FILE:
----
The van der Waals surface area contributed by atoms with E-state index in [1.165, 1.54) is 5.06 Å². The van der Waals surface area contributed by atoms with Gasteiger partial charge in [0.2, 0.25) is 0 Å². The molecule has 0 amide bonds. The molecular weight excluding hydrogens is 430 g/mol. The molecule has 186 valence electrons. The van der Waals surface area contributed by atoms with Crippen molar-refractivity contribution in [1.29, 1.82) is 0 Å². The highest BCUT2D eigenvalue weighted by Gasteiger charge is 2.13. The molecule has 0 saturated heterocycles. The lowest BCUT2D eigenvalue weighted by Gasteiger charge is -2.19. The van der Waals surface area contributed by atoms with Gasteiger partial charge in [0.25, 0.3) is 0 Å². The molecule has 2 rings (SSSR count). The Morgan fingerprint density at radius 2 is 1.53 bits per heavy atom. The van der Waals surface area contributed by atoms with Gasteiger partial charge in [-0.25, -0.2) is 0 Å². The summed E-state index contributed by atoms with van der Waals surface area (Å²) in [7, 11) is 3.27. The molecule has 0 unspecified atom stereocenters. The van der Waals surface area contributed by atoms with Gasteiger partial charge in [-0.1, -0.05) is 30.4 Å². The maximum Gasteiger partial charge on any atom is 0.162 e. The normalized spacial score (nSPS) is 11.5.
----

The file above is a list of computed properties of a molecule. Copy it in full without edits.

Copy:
The van der Waals surface area contributed by atoms with E-state index in [1.165, 1.54) is 5.06 Å². The van der Waals surface area contributed by atoms with Gasteiger partial charge in [0.2, 0.25) is 0 Å². The molecule has 0 amide bonds. The molecular weight excluding hydrogens is 430 g/mol. The molecule has 186 valence electrons. The van der Waals surface area contributed by atoms with Crippen molar-refractivity contribution in [1.29, 1.82) is 0 Å². The highest BCUT2D eigenvalue weighted by Gasteiger charge is 2.13. The molecule has 0 saturated heterocycles. The lowest BCUT2D eigenvalue weighted by Gasteiger charge is -2.19. The van der Waals surface area contributed by atoms with Gasteiger partial charge in [0.25, 0.3) is 0 Å². The molecule has 2 rings (SSSR count). The Morgan fingerprint density at radius 2 is 1.53 bits per heavy atom. The van der Waals surface area contributed by atoms with Gasteiger partial charge in [-0.25, -0.2) is 0 Å². The summed E-state index contributed by atoms with van der Waals surface area (Å²) in [7, 11) is 3.27. The molecule has 0 unspecified atom stereocenters. The van der Waals surface area contributed by atoms with Gasteiger partial charge in [-0.1, -0.05) is 30.4 Å². The maximum Gasteiger partial charge on any atom is 0.162 e. The normalized spacial score (nSPS) is 11.5.